That’s amazing. From what you learned, what was Edgar largely up to in the 1990s?

After Cyborgs Revisited was released in 1989, it started to gain notoriety in record collector/zine circles, but Edgar himself didn’t want to have anything to do with Simply Saucer at that time. He was only quietly musically active with home recordings of John Fahey-inspired fingerstyle guitar instrumentals (one of which can be heard on the compilation included with the book) and later forming a band called the Shadows of Ecstacy. However, Edgar spent more of his time homeschooling five children and engaging in a short, unsuccessful political run in 1999.

Did you detect there was any overlap or admiration of Simply Saucer within the 1990s shoegaze movement? 

In terms of interest within the “shoegaze movement,” one of the most widely discussed moments at the time occurred when Sonic Youth opened for Neil Young at Copps Coliseum in 1991. They visited Mole Records earlier that day to buy copies of Cyborgs Revisited and then devoted a song to Saucer during their set. I’ve heard through the grapevine that Jason Pierce of Spacemen 3 is a big fan as well.

 

Final question: Think we’ll see any more versions of Saucer playing shows in future? What do you think is next for Edgar musically?

I’ll answer your second question first: Edgar has recently completed a new solo album with producers Adam Bentley and Jordan Mitchell that should be released in 2017. There’s one song included on my book’s compilation. It’s a lush, haunting recording based on a poem by W.B. Yeats, and the rest of the album follows suit.

As for your first question: Simply Saucer has been heavily active since reuniting in 2006. That not only includes live shows with Edgar and original bassist Kevin Christoff joined by various incarnations of members, but also the band’s first ever US tours, and recent recordings (2008’s Half Human/Half Live, and 2011’s Baby Nova EP, which won a Hamilton Music Award for ‘Punk Recording of the Year’).

Lately, the band has settled into a line-up with Edgar, Kevin, Colina, guitarist Mike Trebilcock of The Killjoys, storied keyboardist Ed Roth, and a rotating crew of drummers. Alongside Blue Rodeo’s Glenn Milchem and Crowbar’s Paul Panchezak, I’ve been lucky enough to be added to that call sheet as well. Playing drums with my favourite band at our book launch shows has been a truly unexpected epilogue, and a dream come true.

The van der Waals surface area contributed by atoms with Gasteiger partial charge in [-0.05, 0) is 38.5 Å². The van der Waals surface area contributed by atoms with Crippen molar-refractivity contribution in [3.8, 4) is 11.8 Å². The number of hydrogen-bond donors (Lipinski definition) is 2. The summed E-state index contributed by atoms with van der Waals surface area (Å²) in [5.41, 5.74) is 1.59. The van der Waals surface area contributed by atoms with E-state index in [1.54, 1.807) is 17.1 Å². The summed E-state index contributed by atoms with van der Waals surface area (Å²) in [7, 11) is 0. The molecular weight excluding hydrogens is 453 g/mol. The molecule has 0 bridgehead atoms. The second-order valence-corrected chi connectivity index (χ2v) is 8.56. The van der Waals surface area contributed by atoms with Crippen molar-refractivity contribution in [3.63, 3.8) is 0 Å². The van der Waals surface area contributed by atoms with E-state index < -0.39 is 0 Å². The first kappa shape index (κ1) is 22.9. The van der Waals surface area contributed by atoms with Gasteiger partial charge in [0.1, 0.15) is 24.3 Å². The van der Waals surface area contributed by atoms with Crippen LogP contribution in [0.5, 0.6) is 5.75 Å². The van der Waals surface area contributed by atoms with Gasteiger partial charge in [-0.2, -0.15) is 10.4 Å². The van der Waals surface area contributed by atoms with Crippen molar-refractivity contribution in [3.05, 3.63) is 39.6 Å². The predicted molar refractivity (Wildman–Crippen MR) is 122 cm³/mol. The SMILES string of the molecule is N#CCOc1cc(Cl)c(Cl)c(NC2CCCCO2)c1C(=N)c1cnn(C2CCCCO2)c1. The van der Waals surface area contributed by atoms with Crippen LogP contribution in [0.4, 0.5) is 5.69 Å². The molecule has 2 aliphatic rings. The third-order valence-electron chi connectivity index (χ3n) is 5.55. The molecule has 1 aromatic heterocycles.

**

For more and to purchase Metalloid Music: The Story of Simply Saucer, visit the Eternal Cavalier Press website.

http://www.eternalcavalierpress.com/product/heavy-metalloid-music-the-story-of-simply-saucer/

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Ignored 108: The Concert Hall was pretty cool

In Graphic on September 3, 2016 at 11:04 pm

ignored108

Ignored 80: Fakeapalooza

In Graphic on April 6, 2016 at 3:48 am

Ignored80

Ignored 71: Photos WTF

In Uncategorized on November 15, 2015 at 2:57 am

ignored71

Ignored 54: Do you like Blue Rodeo?

In Uncategorized on March 12, 2015 at 12:53 am

I talk to my high school pal Adam about Blue Rodeo, Neil Young dying (again), Oasis (a few times), everything and nothing.

Cam: Morbid question: of any active living musician, who will you be the most upset for when they die?

Adam: Funny you ask, as I was commenting to a buddy that Van Morrison feels like the guy to go now that Joe Cocker is gone.  That’ll be sad. I love Van and fell in love to Astral Weeks. Paul, without question.  Dylan, Simon, Bobby and Phil.  Springsteen will outlive us all. It’s hard to imagine the legends of rock passing.  It’s interesting for us to have grown up during the baby boomers 40s.  We saw their second acts and revered their first.  The 1960s, the British Invasion, the Summer of Love and then 1972.  All these things were within the same recent memory as August and Everything After (or Nevermind) is to us now. So rock had always been around. George dying devastated me. So did Jerry dying.